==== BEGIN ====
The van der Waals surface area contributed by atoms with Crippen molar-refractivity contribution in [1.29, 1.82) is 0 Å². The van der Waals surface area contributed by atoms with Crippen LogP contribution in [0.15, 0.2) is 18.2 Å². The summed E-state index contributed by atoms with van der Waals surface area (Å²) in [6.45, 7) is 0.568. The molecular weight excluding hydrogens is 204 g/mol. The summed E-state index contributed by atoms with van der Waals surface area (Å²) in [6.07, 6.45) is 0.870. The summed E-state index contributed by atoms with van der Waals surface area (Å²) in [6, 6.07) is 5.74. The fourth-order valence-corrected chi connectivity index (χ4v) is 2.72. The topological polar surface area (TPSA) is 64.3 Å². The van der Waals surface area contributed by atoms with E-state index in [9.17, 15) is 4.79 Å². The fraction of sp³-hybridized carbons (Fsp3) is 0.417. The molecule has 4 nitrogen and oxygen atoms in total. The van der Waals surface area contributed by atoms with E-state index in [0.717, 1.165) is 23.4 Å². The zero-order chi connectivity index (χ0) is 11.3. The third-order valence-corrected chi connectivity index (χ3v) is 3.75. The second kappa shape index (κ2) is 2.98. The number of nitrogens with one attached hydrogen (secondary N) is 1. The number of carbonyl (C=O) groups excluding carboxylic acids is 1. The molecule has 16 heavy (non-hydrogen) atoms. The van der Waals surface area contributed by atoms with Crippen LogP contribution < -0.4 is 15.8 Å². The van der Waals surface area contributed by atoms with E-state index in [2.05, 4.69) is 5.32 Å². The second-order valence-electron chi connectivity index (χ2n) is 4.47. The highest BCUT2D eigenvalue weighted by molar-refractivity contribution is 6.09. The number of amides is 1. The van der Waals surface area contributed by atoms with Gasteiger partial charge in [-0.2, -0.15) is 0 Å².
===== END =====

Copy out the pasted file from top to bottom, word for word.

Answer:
The van der Waals surface area contributed by atoms with Crippen molar-refractivity contribution in [1.29, 1.82) is 0 Å². The van der Waals surface area contributed by atoms with Crippen LogP contribution in [0.15, 0.2) is 18.2 Å². The summed E-state index contributed by atoms with van der Waals surface area (Å²) in [6.45, 7) is 0.568. The molecular weight excluding hydrogens is 204 g/mol. The summed E-state index contributed by atoms with van der Waals surface area (Å²) in [6.07, 6.45) is 0.870. The summed E-state index contributed by atoms with van der Waals surface area (Å²) in [6, 6.07) is 5.74. The fourth-order valence-corrected chi connectivity index (χ4v) is 2.72. The topological polar surface area (TPSA) is 64.3 Å². The van der Waals surface area contributed by atoms with E-state index in [9.17, 15) is 4.79 Å². The fraction of sp³-hybridized carbons (Fsp3) is 0.417. The molecule has 4 nitrogen and oxygen atoms in total. The van der Waals surface area contributed by atoms with E-state index in [0.717, 1.165) is 23.4 Å². The zero-order chi connectivity index (χ0) is 11.3. The third-order valence-corrected chi connectivity index (χ3v) is 3.75. The second kappa shape index (κ2) is 2.98. The number of nitrogens with one attached hydrogen (secondary N) is 1. The number of carbonyl (C=O) groups excluding carboxylic acids is 1. The molecule has 16 heavy (non-hydrogen) atoms. The van der Waals surface area contributed by atoms with Crippen LogP contribution < -0.4 is 15.8 Å². The van der Waals surface area contributed by atoms with E-state index in [2.05, 4.69) is 5.32 Å². The second-order valence-electron chi connectivity index (χ2n) is 4.47. The highest BCUT2D eigenvalue weighted by molar-refractivity contribution is 6.09. The number of amides is 1. The van der Waals surface area contributed by atoms with Gasteiger partial charge in [-0.2, -0.15) is 0 Å².